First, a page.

By the way, if you’re into lingerie and are in Paris, check out Kate Kemp-Griffin’s lingerie tours. Unfortunately, I was not able to take it, but I will the next time I visit!

Also, check out some of Wolford’s runway shows!



  1. Reply


    They definitely make the best tights – I love the ‘special’ ones because then the price doesn’t seem so high. And I love the set you bought, it’s very beautiful!

  2. Reply


    What a lovely post, Maddie.

    I love that you went to a shop that in some ways was lesser known. That’s one of my favorite things to do in a new city, discover gems. Sounds like you found a beauty. I had no idea how much their work was done in-house (which I love) nor how affluent their work. It seems to me that some things the French do, and do well, they don’t have to “announce” which is why many of us, unless we are seeking their product or something similar because what we have isn’t cutting it, wouldn’t even have heard of them. Whereas, everyone has heard of Playtex, Hanes, or some other heavily marketed product. Even some brands like Wacoal, Natori, and Elomi were unknown to me until I got tired of cheaply made bras and went on a hunt for something stellar, durable, and brilliantly supportive. From where I stand, it seems more like many French & European products are so good that it speaks for itself and word of mouth gets out. But, then maybe I’m just unaware of commercials and advertising for their products and don’t fit their “target customer”.

    Like you, the Wardrobe Architect changed, enhanced, and illuminated many things in my sewing. What a wonderful self-exploration tool that was.

    I’m uplifted and inspired by what you create and also knowing that you want your bras to feel like a 2nd skin, simple, and refined. I think the sewing world desperately needs some fresh bra designs that echo some of the design elements we’ve pined after in couture and RTW. I’m sure I’m not the only one wanting this. Also, knowing you are inspired by the euro couture lingerie gets me even more excited to work with your bra patterns.

    • Reply


      What a lovely reply!

      Very interesting point about “announcing”. I believe that marketing is key to the success of a product, especially in today’s world of social media, but I also believe that marketing can be subtle and effective. Marketing will only work for a good product. If it’s a bad product, customers will eventually find out it’s bad and stop buying. If it is a good product, customers will love it, tell others, and the product will sell itself.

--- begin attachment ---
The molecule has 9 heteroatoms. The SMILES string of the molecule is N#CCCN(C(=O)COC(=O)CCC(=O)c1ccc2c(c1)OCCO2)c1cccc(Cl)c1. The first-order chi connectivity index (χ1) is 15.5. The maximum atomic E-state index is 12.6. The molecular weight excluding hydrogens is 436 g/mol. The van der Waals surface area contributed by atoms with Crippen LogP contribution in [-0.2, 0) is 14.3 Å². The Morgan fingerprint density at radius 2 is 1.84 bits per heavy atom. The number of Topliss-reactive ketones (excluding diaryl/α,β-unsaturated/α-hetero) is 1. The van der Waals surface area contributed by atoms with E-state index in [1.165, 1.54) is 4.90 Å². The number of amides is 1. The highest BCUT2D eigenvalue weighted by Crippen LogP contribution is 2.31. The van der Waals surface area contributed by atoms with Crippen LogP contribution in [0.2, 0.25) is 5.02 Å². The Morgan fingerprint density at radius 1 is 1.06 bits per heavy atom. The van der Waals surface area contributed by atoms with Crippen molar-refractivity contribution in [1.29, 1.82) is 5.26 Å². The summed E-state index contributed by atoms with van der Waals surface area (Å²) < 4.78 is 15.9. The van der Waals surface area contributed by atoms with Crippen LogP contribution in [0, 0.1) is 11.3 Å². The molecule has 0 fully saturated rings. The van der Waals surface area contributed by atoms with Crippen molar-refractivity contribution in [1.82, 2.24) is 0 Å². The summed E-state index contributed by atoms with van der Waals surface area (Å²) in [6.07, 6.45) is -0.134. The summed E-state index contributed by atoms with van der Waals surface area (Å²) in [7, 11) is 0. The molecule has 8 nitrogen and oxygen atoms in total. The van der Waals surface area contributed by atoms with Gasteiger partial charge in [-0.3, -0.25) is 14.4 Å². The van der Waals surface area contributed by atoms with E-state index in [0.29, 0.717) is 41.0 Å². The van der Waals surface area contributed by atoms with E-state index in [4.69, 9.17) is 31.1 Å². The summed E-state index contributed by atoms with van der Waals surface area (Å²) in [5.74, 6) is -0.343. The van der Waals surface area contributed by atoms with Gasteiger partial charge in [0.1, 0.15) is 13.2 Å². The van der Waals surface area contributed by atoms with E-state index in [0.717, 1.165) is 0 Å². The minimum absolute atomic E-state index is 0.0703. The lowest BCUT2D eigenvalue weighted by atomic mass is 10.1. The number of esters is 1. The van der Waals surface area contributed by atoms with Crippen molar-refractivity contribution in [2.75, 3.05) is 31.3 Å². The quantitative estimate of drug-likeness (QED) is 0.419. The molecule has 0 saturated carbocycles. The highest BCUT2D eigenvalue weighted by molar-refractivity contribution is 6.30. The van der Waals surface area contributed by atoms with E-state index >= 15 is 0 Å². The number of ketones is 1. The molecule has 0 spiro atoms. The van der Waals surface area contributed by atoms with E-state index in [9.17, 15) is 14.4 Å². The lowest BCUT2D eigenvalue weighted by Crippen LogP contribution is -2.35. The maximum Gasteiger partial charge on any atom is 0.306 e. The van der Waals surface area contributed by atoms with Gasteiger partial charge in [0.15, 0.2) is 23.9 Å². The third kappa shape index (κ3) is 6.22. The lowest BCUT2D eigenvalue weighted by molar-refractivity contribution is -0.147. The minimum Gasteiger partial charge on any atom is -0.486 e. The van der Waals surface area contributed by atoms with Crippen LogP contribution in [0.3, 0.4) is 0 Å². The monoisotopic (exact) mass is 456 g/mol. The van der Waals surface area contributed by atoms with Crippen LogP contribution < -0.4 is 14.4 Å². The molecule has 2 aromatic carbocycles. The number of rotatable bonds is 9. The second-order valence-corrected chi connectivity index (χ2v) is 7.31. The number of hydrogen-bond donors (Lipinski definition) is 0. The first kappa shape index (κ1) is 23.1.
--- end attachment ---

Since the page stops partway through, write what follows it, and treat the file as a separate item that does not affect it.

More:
I think I have a lot of work editing/refining my lingerie styles, but I’m chipping away at my vision slowly. Thanks, Gwen!

  3. Reply

    Mai T

    When we the women wear lingeries, we are irresistable to men. 😉 They are always classic and beautiful. Thank you for the interesting post!

  4. Reply


    I would LOVE a high-quality pattern for a bodysuit. If I could make a few of my own I’d wear those almost exclusively.

    • Reply


      Noted! I am working on it 😉

  5. Reply


    Thank you for this interesting post.

  6. Reply


    Shopping through all the lingerie boutiques in Paris sounds like a dream! I’m glad you had so much fun! I totally get the simple aesthetic and I do like it, but there are just so many bright, bold and detailed beauties out there that I’m still craving yet! thanks for the post 🙂

  7. Reply

    Leon Francois

    très joli post – il est vrai que Wolford ne peut que séduire par la finesse et la qualité de ses produits. A l’origine exclusivement orienté collants; d’ailleurs les plus beaux du monde; cette marque a su se diversifier dans tout le secteur lingerie. Leurs bodys sont d’une douceur incroyable – quand à leurs robes fatal, elles portent bien leur nom : simplement fatal. Succombons sous la douceur de robe fatal et de leurs collants le fatal 15